Photo: Flickr/Mike Saechang
The ongoing fight over gun control has actually been great for the firearms industry. While sales dipped in the days following December’s school shooting in Newtown, Conn., many gun manufacturers such as Sturm Ruger and Smith & Wesson have seen a serious increase in their stock price. As Reuters reports:
In the four days after the Newton shootings, Sturm Ruger’s shares fell 15 per cent to a six-month low. The stock has recovered those losses and closed on Feb. 22 at $53.67, up more than 12 per cent since Obama laid out gun control plans on Jan. 16.
Smith & Wesson’s shares fell more than 18 per cent after Newtown, but now trade nearly 20 per cent above the four-month low they hit in December. They closed at $9.18 on Feb. 22.
That surge is thanks in part to the efforts of the NRA, who has been hammering the Obama administration with advertisements like this one:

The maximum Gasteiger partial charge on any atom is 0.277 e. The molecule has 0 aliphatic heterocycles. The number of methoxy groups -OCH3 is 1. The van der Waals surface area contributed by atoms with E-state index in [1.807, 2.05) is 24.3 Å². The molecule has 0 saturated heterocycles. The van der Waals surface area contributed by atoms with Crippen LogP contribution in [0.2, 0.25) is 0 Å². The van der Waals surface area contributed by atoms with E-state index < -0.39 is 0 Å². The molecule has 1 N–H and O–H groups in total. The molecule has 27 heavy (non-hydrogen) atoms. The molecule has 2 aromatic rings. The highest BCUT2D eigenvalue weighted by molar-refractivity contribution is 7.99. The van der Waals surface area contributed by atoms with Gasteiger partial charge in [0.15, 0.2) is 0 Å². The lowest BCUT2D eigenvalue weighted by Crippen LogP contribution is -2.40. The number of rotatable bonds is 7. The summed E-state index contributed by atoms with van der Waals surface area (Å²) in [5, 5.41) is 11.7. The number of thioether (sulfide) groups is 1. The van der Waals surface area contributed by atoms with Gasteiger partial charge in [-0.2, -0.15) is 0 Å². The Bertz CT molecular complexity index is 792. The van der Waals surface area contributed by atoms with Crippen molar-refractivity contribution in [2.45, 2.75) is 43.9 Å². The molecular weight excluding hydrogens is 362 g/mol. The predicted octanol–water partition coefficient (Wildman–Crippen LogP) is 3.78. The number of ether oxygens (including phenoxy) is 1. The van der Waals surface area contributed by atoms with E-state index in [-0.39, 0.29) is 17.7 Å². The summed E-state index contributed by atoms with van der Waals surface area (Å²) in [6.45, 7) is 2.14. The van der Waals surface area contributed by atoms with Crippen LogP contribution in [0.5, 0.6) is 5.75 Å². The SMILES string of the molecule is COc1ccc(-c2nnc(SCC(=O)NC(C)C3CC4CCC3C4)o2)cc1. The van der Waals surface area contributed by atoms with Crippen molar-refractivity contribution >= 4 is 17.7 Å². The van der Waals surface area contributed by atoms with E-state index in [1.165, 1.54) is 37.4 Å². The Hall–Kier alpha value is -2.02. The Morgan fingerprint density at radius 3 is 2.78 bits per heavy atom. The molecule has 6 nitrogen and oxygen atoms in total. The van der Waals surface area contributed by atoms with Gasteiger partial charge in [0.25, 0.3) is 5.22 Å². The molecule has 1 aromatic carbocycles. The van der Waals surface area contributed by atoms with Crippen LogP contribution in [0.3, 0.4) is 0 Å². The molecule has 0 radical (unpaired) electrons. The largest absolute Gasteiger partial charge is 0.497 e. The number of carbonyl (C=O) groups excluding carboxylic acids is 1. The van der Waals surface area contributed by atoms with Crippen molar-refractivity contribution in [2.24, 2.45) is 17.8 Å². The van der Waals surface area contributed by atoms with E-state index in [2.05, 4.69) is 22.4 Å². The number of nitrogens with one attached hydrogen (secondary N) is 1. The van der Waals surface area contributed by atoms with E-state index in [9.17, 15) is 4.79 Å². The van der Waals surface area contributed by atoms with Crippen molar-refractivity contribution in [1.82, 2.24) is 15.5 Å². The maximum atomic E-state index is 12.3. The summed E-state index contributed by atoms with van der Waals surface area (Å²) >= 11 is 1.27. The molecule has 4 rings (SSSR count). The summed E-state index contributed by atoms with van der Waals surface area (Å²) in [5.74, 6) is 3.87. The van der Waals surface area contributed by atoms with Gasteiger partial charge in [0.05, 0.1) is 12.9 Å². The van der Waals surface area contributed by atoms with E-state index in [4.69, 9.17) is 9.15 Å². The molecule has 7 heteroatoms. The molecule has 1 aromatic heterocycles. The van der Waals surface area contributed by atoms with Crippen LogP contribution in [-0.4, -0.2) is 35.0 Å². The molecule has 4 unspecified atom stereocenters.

The ad says [a Department of Justice memo] shows that the administration “believes that a gun ban will not work without mandatory gun confiscation” and thinks universal background checks “won’t work without requiring national gun registration” — ideas the president has not proposed or expressed support for.
“Still think President Obama’s proposals sound reasonable?” Chris W. Cox, the NRA’s chief Washington lobbyist, says in the ad.
But there’s even more good news for the industry beyond gun manufacturers. Ammo has been flying off the shelves so fast that people are taking to Twitter to complain about it, and even some gun shops are reporting guns being sold out.
“We were just swamped in here as soon as he got off the news,” Bill Loane of Pasadena Pawn & Gun in Maryland told NBC News. “People were just pouring through the door.”
Wall Street analysts expect Smith & Wesson to report revenue of $133.7 million, a 36 per cent rise over the same period a year ago. The forecast for Sturm Ruger’s is projected to grow 30 per cent to $121.5 million.
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